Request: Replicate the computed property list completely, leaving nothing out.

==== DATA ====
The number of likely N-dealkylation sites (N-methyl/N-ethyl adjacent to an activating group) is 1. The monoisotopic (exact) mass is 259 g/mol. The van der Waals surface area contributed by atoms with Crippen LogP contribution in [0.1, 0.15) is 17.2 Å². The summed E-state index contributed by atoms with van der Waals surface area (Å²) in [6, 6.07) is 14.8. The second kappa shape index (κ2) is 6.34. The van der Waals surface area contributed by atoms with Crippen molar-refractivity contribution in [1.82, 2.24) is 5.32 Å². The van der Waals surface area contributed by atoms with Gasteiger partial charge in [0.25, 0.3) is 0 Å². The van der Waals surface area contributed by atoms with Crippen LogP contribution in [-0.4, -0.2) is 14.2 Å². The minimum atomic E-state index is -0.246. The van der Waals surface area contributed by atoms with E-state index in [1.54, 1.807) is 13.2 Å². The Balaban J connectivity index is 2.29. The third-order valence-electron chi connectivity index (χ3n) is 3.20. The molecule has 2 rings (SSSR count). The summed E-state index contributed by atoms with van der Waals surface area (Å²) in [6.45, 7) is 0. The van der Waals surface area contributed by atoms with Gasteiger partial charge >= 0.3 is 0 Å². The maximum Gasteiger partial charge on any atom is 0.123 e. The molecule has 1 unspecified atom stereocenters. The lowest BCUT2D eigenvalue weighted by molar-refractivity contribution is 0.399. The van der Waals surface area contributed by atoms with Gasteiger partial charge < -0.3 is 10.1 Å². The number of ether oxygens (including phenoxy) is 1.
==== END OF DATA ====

The number of likely N-dealkylation sites (N-methyl/N-ethyl adjacent to an activating group) is 1. The monoisotopic (exact) mass is 259 g/mol. The van der Waals surface area contributed by atoms with Crippen LogP contribution in [0.1, 0.15) is 17.2 Å². The summed E-state index contributed by atoms with van der Waals surface area (Å²) in [6, 6.07) is 14.8. The second kappa shape index (κ2) is 6.34. The van der Waals surface area contributed by atoms with Crippen molar-refractivity contribution in [1.82, 2.24) is 5.32 Å². The van der Waals surface area contributed by atoms with Gasteiger partial charge in [0.25, 0.3) is 0 Å². The van der Waals surface area contributed by atoms with Crippen LogP contribution in [-0.4, -0.2) is 14.2 Å². The minimum atomic E-state index is -0.246. The van der Waals surface area contributed by atoms with E-state index in [1.54, 1.807) is 13.2 Å². The Balaban J connectivity index is 2.29. The third-order valence-electron chi connectivity index (χ3n) is 3.20. The molecule has 2 rings (SSSR count). The summed E-state index contributed by atoms with van der Waals surface area (Å²) in [6.45, 7) is 0. The van der Waals surface area contributed by atoms with Gasteiger partial charge >= 0.3 is 0 Å². The maximum Gasteiger partial charge on any atom is 0.123 e. The molecule has 1 unspecified atom stereocenters. The lowest BCUT2D eigenvalue weighted by molar-refractivity contribution is 0.399. The van der Waals surface area contributed by atoms with Gasteiger partial charge < -0.3 is 10.1 Å². The number of ether oxygens (including phenoxy) is 1.